San Rafael Autodesk Staffer Killed in Wyoming Avalanche

Michael Kazanjy, 29, was skiing when he was killed at a Jackson Hole Mountain Resort on Thursday.

By Sasha Lekach

Bay City News Service


A man who worked in San Rafael for part of this year was killed in an avalanche while skiing just outside a Jackson, Wyo., resort on Thursday, the Teton County undersheriff said Friday.

Michael Kazanjy, 29, was a senior financial analyst at Autodesk who worked at the company's San Rafael from June until November according to his LinkedIn page. He split his time between San Francisco and Jackson.


Kazanjy was skiing at the Jackson Hole Mountain Resort with a group of friends around 12:55 p.m. when the group went beyond resort limits to a backcountry area known as "Pucker Face Bowl," Undersheriff Robert Gilliam said.

The sheriff's office was notified about a skier-caused avalanche and responded to the area, where resort ski patrol and ski guides were searching for a victim, Gilliam said.

It appears Kazanjy was the first in the group of five skiers and snowboarders to head down the slope and triggered the avalanche.

Kazanjy was found buried in the snow around 1:35 p.m.

His friends and others in the area helped with the rescue. A doctor who was in the area attempted to revive Kazanjy but he was pronounced dead, Gilliam said.

Search and rescue personnel flew in by helicopter and brought Kazanjy to the coroner's office.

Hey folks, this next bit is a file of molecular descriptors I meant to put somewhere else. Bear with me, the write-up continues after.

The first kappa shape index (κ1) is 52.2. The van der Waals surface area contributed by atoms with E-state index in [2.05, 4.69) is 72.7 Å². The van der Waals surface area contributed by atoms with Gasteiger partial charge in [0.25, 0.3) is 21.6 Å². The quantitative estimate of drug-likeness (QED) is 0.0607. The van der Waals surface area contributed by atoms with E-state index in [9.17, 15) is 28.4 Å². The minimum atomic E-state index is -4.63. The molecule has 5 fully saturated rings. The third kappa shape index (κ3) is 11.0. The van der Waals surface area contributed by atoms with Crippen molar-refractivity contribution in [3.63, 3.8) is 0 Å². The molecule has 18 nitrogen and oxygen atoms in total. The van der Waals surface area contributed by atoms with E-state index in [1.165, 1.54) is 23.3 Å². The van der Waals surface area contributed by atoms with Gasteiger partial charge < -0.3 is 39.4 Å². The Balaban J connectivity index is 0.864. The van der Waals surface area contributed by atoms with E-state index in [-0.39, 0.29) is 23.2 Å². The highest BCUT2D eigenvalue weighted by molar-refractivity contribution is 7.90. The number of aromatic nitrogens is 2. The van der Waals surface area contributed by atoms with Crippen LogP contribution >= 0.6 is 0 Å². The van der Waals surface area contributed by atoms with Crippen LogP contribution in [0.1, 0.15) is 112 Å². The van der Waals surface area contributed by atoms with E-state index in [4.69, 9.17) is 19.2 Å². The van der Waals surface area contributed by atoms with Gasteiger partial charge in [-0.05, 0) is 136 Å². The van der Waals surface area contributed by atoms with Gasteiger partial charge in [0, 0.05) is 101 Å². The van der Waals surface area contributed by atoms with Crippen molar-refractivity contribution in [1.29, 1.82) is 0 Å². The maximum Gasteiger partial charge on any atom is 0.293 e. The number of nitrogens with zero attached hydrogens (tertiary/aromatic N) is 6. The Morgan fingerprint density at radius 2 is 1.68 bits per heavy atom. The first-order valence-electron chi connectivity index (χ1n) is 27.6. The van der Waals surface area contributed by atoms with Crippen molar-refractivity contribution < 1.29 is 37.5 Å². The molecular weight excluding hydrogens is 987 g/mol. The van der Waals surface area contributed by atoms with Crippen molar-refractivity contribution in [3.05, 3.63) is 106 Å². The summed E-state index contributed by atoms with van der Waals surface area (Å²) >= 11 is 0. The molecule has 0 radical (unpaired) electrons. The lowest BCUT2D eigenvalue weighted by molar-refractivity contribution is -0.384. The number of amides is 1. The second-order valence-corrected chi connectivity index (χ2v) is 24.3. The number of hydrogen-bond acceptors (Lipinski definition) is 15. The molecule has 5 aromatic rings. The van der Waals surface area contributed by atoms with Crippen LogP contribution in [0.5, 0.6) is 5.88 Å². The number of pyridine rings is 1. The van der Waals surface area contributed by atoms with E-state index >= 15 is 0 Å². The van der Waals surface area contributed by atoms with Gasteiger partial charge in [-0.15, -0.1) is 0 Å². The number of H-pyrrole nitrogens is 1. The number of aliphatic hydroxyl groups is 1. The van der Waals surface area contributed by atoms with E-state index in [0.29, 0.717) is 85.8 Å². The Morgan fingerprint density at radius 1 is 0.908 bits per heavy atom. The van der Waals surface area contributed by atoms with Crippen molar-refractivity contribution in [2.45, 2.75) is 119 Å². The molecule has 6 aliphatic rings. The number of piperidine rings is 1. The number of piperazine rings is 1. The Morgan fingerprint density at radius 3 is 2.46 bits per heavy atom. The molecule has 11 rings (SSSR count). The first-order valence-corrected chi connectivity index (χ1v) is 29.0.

His family was notified and Friday family members had arrived in Jackson from the Bay Area, Gilliam said.

Gilliam said before the avalanche, the group had taken the ski tram to the top of the mountain and went past a gate with a "number of warning signs" to reach the backcountry terrain, a practice that he said is "pretty typical."

Since his death, many friends and family have taken to social media to remember Kazanjy as an adventurous, fun-loving man who was an avid skier.

One poster who said she is his cousin wrote on Kazanjy's Facebook page late Thursday, "My cousin Mikey was an amazing human being. He did more in his 29 years then most people do in their life times. He will be incredibly missed."

Another friend posted, "I will never forget your bouncy and positive outlook on life. We will all miss you. You lived and loved hard."

According to his online profile, he attended University of California at Berkeley, where he studied economics.


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